After three consecutive postseason appearances and back-to-back Super Bowl visits, Seattle Seahawks’ signal caller Russell Wilson was in line for a big payday. The fourth-year quarterback has exceeded expectations from his third round draft position in 2012 to become one of the top playmakers in the NFL and he’ll now be paid like it. Wilson agreed to a four-year, $87 million contract extension from the Seahawks late last week, just as he was set to enter the final year of his rookie contract with a $3 million salary for the season. The deal represents the escalating contracts of the newer crop of young, franchise quarterbacks, such as Cam Newton, who signed a whopping five-year, $103 million contract in June. That group also includes the likes of Miami’s Ryan Tannehill, who re-signed for $96 million back in May. And while Indianapolis’ Andrew Luck waits in the wings for his newest deal, Wilson will vault immediately between Green Bay’s Aaron Rodgers and Pittsburgh’s Ben Roethlisberger in contracts based on the yearly average. Despite a championship in 2014, Wilson doesn’t have the gaudy statistics and passing accolades which typically justify such high salaries. And since the Seahawks haven’t overly relied on Wilson’s arm to win games in years past, the question must be asked: Did Seattle overpay for their young signal caller? Stephen D. Riley and Perry Green of the AFRO Sports Desk debates the question.
Green: I remember critics blasting the Baltimore Ravens for giving signal caller Joe Flacco a six-year, $120 million deal because he didn’t have the blistering stats to partner with his Super Bowl trophy. My stance then was the same as it is now: If you’re an upcoming quarterback piloting a title team then you need to be paid like it. Stats can cloud production, and when it comes to Wilson, he just wins games. The Seahawks are banking on Wilson’s evolution to make their decision look like a wise one. But, even if Wilson never takes his game to the next level, at least we know where he’s at in his career now. I don’t care if my quarterback throws only 10 touchdowns a year and passes for 100 yards per game. If your signal caller comes up big in January then he needs to be paid like it.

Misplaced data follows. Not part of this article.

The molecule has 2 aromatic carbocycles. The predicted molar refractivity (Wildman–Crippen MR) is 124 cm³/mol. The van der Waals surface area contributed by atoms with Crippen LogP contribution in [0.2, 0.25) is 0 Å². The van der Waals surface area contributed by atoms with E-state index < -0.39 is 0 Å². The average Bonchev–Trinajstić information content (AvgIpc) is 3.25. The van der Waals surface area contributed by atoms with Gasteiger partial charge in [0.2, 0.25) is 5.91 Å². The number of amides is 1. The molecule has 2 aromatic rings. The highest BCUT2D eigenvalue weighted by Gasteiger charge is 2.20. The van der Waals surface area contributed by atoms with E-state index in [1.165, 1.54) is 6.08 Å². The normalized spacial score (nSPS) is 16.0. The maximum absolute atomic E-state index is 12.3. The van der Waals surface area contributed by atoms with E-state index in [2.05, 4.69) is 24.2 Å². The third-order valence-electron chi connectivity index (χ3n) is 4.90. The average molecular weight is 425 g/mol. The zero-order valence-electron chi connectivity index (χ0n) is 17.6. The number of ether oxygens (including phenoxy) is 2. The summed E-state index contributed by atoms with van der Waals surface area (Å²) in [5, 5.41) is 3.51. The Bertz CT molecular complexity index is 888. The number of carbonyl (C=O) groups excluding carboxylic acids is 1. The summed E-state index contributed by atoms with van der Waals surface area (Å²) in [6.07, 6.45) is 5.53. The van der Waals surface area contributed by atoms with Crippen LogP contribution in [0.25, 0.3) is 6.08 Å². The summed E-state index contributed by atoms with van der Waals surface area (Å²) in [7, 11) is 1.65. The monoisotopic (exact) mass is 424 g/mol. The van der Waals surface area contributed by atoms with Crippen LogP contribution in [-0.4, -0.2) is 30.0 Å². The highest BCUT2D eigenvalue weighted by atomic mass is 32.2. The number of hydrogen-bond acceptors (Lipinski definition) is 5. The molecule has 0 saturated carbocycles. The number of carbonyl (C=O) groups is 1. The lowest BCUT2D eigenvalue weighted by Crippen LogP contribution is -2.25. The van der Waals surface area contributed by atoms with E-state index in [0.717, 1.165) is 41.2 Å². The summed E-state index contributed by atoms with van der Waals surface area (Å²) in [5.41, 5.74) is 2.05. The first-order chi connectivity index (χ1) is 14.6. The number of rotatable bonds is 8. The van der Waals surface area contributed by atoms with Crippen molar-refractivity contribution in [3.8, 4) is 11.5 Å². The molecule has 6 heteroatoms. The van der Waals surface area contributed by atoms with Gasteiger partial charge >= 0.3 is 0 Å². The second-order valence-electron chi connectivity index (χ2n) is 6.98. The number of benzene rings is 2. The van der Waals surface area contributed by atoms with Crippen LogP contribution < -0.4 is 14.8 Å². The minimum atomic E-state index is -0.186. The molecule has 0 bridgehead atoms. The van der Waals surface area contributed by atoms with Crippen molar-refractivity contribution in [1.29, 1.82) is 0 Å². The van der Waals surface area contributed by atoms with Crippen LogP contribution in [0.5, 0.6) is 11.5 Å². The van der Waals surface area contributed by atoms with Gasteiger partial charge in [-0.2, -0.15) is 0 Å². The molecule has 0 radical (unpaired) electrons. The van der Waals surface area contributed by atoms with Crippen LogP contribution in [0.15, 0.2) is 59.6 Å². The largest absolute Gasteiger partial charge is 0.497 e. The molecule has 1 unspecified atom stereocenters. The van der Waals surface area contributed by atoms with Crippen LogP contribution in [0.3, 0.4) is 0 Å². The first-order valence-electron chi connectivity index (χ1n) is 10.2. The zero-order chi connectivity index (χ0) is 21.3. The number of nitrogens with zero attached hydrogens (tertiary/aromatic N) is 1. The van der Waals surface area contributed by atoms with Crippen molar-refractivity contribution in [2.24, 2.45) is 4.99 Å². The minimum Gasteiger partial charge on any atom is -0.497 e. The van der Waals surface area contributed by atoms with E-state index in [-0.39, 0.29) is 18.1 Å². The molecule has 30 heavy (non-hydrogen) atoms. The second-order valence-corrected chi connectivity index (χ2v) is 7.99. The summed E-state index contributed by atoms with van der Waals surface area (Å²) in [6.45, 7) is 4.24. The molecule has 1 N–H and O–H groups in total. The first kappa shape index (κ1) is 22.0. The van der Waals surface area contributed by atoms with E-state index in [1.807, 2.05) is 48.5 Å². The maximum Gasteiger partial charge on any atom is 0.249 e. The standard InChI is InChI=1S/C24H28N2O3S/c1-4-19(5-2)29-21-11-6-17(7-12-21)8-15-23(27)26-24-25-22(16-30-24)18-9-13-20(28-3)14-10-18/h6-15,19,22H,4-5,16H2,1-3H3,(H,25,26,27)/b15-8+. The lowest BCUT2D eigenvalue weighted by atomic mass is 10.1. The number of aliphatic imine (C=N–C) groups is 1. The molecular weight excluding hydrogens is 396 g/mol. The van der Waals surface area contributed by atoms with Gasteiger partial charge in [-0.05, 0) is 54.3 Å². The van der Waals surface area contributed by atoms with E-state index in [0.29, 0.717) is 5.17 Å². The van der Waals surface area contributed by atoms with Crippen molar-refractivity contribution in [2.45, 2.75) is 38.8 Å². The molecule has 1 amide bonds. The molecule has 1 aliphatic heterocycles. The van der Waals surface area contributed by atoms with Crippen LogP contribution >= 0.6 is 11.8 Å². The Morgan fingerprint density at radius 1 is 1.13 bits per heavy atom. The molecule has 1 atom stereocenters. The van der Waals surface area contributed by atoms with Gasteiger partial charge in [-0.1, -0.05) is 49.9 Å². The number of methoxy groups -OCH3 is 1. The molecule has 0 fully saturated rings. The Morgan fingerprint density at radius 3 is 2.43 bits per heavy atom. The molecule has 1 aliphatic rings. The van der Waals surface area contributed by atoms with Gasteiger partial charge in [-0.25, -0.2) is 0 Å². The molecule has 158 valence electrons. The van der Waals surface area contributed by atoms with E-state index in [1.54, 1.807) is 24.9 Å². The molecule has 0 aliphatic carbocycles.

Riley: Seattle’s dominance over the past several seasons has been fueled by their depth, their defense and their run game. Wilson has made some big plays over the course of his Seahawk career, but it’s been a team effort that has gotten Seattle to the next level. Paying Wilson such a lofty contract will severely limit the resources available for Seattle’s other talented players which will definitely have an impact on their roster. Seattle was in a tough position considering they obviously had to re-sign Wilson, but his success has been aided heavily by other important factors on that team.
Green: Teams evolve and Seattle will be forced to rely more on Wilson as the team grows older. Paying him now was just another investment into the ball club’s future. The salary cap won’t allow NFL teams to remain together for long. So, while a fast defense, a bruising offensive line and a star running back have all played major roles, they’re not roles that are designed to last as long as the part the quarterback plays in a franchise. Tom Brady and Peyton Manning are close to 40 years old and still going strong. Wilson, 26, has his whole career ahead of him, so locking him up now while the team tries to ration salaries throughout the roster only made sense.
Riley: Considering the role that Wilson played in both of Seattle’s Super Bowl seasons, I’m not so sure that his contract was justified. Just because he’s young doesn’t mean that gobs of money should be sunk into his future. Seattle can take a page from Baltimore, who graced Flacco with a huge contract back in 2013 and have finished third on their own division in consecutive seasons with an 18-14 record over that span. The Ravens had to reshuffle money to afford Flacco’s contract and that maneuver has cost them the team depth that helped them compile a three-year record of 34-14 between 2010 and 2012 to go along with their title trophy. Wilson was intent on coming out of the summer as one of the top paid quarterbacks in the league. He got his wish, and now it’s up to the Seahawks to try to work in his massive deal into everyday operations as the team attempts to return to the Super Bowl next season.